Caution, not conviction

A Brief History of Western Philosophy
August 6, 1999

What is the difference between science and magic? In magic, there is no progress." In philosophy too, adds Ludwig Wittgenstein elsewhere, there is no progress. Philosophy get us nowhere. Wittgenstein again: "Philosophers are no nearer to the meaning of 'reality' than Plato got." How remarkable that Plato could get so far! Anthony Kenny, however, does believe in philosophical progress. The 22 chapters of this history are lucidly written and with enough humour in them to cheer up the educated general reader even in the midst of the most arid of philosophical discussions.

Judging by Kenny's excellent chapter on Aristotle, Plato did not get very far. "Plato is a friend; Truth is a greater friend," apologises Aristotle, before advancing eight arguments against Plato's theory of ideas. But Aristotle himself impeded the progress of later thinkers by setting them some needlessly insoluble problems that exhausted their genius. Aristotle pontificated that matter could not have had a beginning. Hence arose the medieval problem of justifying divine creation against the Aristotelian dogma of the

eternity of the world.

Apart from the Greek trio of Socrates, Plato and Aristotle, only Descartes, Kant and Wittgenstein get a chapter apiece. Maimonides, the greatest Jewish medieval thinker, gets only a postcard summary. The medieval Arab philosopher-jurist Averroes, who challenged both Islamic and Christian orthodoxy, is dismissed as "unoriginal". Twentieth-century continental philosophy, the work of Sartre and the existentialists, is omitted entirely. No justification for these judgements is offered.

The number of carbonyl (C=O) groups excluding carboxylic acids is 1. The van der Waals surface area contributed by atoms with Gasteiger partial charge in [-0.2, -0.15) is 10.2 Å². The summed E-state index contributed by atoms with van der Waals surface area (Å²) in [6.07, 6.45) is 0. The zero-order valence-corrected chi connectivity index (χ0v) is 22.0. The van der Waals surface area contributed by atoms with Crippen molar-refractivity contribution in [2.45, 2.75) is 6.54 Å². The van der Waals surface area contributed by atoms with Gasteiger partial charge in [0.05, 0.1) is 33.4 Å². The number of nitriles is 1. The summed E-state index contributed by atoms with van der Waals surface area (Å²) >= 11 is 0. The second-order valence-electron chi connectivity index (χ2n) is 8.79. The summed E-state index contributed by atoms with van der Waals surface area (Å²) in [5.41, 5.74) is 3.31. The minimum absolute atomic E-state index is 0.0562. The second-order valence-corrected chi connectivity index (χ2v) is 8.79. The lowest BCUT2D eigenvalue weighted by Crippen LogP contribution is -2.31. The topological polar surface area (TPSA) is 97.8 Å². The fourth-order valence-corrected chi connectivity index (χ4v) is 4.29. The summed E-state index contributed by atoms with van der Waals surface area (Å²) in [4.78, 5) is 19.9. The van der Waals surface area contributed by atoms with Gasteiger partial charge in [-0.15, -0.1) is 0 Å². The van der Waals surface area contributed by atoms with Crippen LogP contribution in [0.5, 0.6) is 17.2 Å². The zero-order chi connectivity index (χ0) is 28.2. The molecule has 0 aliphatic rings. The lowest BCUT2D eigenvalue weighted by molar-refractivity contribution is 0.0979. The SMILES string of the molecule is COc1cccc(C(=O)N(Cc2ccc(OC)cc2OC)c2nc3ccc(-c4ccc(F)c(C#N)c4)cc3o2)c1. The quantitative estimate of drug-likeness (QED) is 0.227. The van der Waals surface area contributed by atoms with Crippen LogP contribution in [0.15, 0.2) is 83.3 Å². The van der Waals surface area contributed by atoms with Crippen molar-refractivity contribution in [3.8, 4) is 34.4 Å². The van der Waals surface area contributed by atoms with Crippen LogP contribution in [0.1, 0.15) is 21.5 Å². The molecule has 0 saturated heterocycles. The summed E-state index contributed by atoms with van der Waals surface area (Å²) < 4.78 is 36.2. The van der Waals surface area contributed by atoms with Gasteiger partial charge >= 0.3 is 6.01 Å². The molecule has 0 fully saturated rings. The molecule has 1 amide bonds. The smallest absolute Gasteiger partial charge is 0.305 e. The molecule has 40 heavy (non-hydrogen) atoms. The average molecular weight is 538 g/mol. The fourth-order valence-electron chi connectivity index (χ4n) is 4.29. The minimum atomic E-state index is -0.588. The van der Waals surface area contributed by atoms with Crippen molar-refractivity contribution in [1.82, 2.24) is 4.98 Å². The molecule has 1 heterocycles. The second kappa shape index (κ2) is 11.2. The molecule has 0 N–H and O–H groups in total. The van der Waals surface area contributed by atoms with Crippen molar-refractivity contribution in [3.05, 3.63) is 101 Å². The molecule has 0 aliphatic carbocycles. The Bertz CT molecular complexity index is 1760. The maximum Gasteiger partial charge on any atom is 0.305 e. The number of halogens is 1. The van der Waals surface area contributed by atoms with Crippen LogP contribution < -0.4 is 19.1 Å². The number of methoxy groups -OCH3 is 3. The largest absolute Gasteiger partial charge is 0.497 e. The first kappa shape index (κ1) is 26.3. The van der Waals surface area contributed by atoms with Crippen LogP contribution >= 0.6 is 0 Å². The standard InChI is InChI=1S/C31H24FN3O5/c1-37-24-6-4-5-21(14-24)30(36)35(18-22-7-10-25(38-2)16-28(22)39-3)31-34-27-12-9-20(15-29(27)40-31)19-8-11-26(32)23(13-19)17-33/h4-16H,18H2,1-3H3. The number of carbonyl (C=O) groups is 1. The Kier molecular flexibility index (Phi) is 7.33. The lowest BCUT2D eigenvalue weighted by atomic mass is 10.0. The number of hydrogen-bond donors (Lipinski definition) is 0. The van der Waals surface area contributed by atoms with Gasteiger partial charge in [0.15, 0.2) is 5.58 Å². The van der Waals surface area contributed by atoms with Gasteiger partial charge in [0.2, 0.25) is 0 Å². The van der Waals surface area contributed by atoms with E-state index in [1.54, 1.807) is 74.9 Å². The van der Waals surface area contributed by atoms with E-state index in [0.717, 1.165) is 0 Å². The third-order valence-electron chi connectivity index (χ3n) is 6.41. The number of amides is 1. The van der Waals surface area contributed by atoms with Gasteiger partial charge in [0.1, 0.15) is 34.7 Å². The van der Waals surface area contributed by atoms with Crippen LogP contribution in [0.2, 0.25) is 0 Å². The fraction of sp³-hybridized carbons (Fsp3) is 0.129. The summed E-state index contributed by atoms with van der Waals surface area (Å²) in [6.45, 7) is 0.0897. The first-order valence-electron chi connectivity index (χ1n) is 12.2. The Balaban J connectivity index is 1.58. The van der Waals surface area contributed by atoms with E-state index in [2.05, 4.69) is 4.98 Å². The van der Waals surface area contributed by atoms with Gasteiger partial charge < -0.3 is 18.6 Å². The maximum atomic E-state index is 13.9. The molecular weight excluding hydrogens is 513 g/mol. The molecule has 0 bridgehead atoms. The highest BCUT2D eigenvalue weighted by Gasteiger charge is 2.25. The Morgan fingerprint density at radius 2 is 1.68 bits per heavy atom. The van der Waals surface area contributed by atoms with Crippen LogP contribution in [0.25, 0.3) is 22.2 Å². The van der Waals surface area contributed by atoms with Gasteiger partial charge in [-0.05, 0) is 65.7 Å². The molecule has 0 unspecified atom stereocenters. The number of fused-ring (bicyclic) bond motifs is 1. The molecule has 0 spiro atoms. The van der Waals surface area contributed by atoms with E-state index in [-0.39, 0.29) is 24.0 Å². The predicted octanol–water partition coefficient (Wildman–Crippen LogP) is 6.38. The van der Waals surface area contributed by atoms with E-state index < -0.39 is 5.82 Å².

On the other hand, Kenny devotes much space to that trinity of philosopher-saints who shaped the Christian centuries: Augustine, Anselm, and Thomas Aquinas. An obsession with Christianity gouged out the first one and a half millennia of western philosophical thought. Today, outside Thomist circles, few read this holy trio. Kenny admits that "Augustine is more hated than read", hence the extensive coverage. For balance, however, Kenny should have discussed a pagan work such as Porphyry's fragmentary Against the Christians , a philosophical commentary on the New Testament.

For our century, Kenny outlines clearly the technical contributions of the logicians Gottlob Frege and Bertrand Russell. Finally, Kenny rejects Wittgenstein's pessimism about philosophy as an ambitious but misguided attempt to contribute to the world's stock of truth and insight. Kenny's largely descriptive volume is intended to replace Russell's more controversial History of Western Philosophy . Unlike Russell, Kenny is guided by Descartes's motto of "caution, not conviction". But Kenny, an authority on Wittgenstein, allows himself nonetheless to remark that Wittgenstein has "decisively refuted" Descartes, the father of modern philosophy.

Shabbir Akhtar holds a doctorate in philosophy and is writing a biography of St Paul.

A Brief History of Western Philosophy

Author - Anthony Kenny
ISBN - 0 631 18791 X and 20132 7
Publisher - Blackwell
Price - £50.00 and £12.99
Pages - 365

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